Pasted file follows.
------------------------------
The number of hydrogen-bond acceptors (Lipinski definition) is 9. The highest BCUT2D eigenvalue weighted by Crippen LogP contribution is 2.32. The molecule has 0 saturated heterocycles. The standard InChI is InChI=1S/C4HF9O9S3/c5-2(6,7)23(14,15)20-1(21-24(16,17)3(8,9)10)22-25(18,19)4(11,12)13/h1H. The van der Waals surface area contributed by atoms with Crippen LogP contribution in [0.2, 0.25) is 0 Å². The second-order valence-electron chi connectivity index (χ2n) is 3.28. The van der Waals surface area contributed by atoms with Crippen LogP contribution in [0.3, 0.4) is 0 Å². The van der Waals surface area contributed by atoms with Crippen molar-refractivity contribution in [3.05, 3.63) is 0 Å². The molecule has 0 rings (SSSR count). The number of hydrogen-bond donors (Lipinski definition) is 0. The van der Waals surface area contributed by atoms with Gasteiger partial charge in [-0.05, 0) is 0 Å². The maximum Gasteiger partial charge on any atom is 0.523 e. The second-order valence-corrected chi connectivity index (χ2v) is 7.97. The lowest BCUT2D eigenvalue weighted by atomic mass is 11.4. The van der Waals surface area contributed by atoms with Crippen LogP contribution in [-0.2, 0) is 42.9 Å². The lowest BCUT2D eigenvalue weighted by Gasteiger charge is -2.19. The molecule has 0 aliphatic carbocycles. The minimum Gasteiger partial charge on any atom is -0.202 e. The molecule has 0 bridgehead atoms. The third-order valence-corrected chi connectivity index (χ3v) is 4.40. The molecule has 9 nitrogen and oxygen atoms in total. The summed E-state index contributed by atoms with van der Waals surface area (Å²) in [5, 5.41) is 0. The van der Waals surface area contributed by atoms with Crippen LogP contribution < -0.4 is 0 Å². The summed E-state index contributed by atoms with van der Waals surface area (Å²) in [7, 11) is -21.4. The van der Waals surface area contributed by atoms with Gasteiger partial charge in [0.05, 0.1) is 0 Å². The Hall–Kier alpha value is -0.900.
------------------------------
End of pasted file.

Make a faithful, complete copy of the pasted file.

The number of hydrogen-bond acceptors (Lipinski definition) is 9. The highest BCUT2D eigenvalue weighted by Crippen LogP contribution is 2.32. The molecule has 0 saturated heterocycles. The standard InChI is InChI=1S/C4HF9O9S3/c5-2(6,7)23(14,15)20-1(21-24(16,17)3(8,9)10)22-25(18,19)4(11,12)13/h1H. The van der Waals surface area contributed by atoms with Crippen LogP contribution in [0.2, 0.25) is 0 Å². The second-order valence-electron chi connectivity index (χ2n) is 3.28. The van der Waals surface area contributed by atoms with Crippen LogP contribution in [0.3, 0.4) is 0 Å². The van der Waals surface area contributed by atoms with Crippen molar-refractivity contribution in [3.05, 3.63) is 0 Å². The molecule has 0 rings (SSSR count). The number of hydrogen-bond donors (Lipinski definition) is 0. The van der Waals surface area contributed by atoms with Gasteiger partial charge in [-0.05, 0) is 0 Å². The maximum Gasteiger partial charge on any atom is 0.523 e. The second-order valence-corrected chi connectivity index (χ2v) is 7.97. The lowest BCUT2D eigenvalue weighted by atomic mass is 11.4. The van der Waals surface area contributed by atoms with Crippen LogP contribution in [-0.2, 0) is 42.9 Å². The lowest BCUT2D eigenvalue weighted by Gasteiger charge is -2.19. The molecule has 0 aliphatic carbocycles. The minimum Gasteiger partial charge on any atom is -0.202 e. The molecule has 0 bridgehead atoms. The third-order valence-corrected chi connectivity index (χ3v) is 4.40. The molecule has 9 nitrogen and oxygen atoms in total. The summed E-state index contributed by atoms with van der Waals surface area (Å²) in [5, 5.41) is 0. The van der Waals surface area contributed by atoms with Crippen LogP contribution < -0.4 is 0 Å². The summed E-state index contributed by atoms with van der Waals surface area (Å²) in [7, 11) is -21.4. The van der Waals surface area contributed by atoms with Gasteiger partial charge in [0.05, 0.1) is 0 Å². The Hall–Kier alpha value is -0.900.